Only 2-3 paints were used. Some warm golden tones in front to infer its nearness. The colder colors receding, into the distance. Provides a sense of depth, even to this semi abstract landscape.
And lastly, the amount of white space was deliberate.
The viewer is now free to interpret the sky and foreground areas as they wish.
Its up to them.
This open ended invitation to the viewers, I think makes art so much more accessible. More Embraceable. Well, for me, it does.
The backgrounds..…… are lovely and soft, more blurred. Filled with haze and atmospheric blurring of edges. Cooler colors prevail, greys and blues.
The middlegrounds….. are still soft, yet firming up in those edges, a wee bit. Certainly not loosey – goosey, but not rigidly sharp. Color temperatures are slowly warming, like …Spring. Gradual progression, not a big sudden leap.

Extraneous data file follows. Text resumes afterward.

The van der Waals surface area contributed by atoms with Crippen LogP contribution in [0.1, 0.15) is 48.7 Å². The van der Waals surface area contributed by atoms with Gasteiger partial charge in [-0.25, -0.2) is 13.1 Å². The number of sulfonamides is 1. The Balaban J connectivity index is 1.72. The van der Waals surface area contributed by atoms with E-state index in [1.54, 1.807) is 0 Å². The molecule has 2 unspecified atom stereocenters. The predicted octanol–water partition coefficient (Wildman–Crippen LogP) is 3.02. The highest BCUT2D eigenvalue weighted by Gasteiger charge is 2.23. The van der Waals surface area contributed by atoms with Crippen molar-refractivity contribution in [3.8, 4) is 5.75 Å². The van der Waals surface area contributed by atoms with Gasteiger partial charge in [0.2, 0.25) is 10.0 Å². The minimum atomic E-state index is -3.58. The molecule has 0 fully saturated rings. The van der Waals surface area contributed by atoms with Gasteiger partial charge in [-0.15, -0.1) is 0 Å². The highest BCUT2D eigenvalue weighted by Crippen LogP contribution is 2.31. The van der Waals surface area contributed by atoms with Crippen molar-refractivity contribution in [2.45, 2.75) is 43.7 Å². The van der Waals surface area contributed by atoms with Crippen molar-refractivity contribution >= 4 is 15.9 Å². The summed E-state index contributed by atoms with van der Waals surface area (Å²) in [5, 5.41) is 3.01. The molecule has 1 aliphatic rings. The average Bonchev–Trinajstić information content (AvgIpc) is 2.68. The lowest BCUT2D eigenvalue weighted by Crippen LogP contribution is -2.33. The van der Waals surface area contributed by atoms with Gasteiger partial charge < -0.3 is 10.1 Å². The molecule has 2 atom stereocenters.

I like to warm the color mix by adding a touch of warmer paint, with each and every, forward oncoming stroke. This way it is a slow, perfect and gradual transition.
The foregrounds….. are very much more.
More defined, more contrasts, more textured, more strength. The edges are now harder, crisp and sharp. For our eyes, in real life, can always see things with more clarity and definition up close.
The tonal values in the foreground are deeper, darker. As is the white lights, much whiter, much brighter as well.
The colors now in the foreground are Warmest. Rich earthy reds, oranges, terracotta golden browns. The foliage greenery warm olive and earthy. In the foregrounds, remember – it is here, we touch the ground, the earth. Here we see it in its deep rich colors, fully saturated vibrancy.
The main 3 Keys:
Colors cooler in back (recede), warmer in front (advance);
soft edges, blurrier in back (recede) and becoming sharper edged towards the front (advance);
paler lighter tones in the back (recede), becoming stronger darker tones in the foregrounds (advance).
We are Artists – Creators
We don’t have to, follow each and every guideline, with every painting we create.
Sometimes, using 2-3 of the tips will be enough.
Sometimes, we want…. a specific response from the viewer that following the guidelines will fail to achieve.
So we will then need to plan, which guidelines to go against, while still creating an image with sufficient depth to it for the purpose we intend.